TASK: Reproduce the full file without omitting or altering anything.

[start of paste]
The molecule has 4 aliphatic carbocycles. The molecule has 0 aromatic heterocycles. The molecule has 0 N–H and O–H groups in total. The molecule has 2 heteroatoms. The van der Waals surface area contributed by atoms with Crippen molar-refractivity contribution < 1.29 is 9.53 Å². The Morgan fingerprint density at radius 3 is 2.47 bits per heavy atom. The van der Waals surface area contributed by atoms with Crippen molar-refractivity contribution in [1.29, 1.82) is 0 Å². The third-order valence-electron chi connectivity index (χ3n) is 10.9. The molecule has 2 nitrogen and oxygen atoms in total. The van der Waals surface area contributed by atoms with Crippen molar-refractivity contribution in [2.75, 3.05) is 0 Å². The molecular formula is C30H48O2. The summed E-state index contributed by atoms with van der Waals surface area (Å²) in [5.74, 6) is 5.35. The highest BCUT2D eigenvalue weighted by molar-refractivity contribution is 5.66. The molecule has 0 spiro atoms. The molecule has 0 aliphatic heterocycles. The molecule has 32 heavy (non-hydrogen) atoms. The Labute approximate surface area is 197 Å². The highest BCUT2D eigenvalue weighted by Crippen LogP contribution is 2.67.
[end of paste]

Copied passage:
The molecule has 4 aliphatic carbocycles. The molecule has 0 aromatic heterocycles. The molecule has 0 N–H and O–H groups in total. The molecule has 2 heteroatoms. The van der Waals surface area contributed by atoms with Crippen molar-refractivity contribution < 1.29 is 9.53 Å². The Morgan fingerprint density at radius 3 is 2.47 bits per heavy atom. The van der Waals surface area contributed by atoms with Crippen molar-refractivity contribution in [1.29, 1.82) is 0 Å². The third-order valence-electron chi connectivity index (χ3n) is 10.9. The molecule has 2 nitrogen and oxygen atoms in total. The van der Waals surface area contributed by atoms with Crippen molar-refractivity contribution in [2.75, 3.05) is 0 Å². The molecular formula is C30H48O2. The summed E-state index contributed by atoms with van der Waals surface area (Å²) in [5.74, 6) is 5.35. The highest BCUT2D eigenvalue weighted by molar-refractivity contribution is 5.66. The molecule has 0 spiro atoms. The molecule has 0 aliphatic heterocycles. The molecule has 32 heavy (non-hydrogen) atoms. The Labute approximate surface area is 197 Å². The highest BCUT2D eigenvalue weighted by Crippen LogP contribution is 2.67.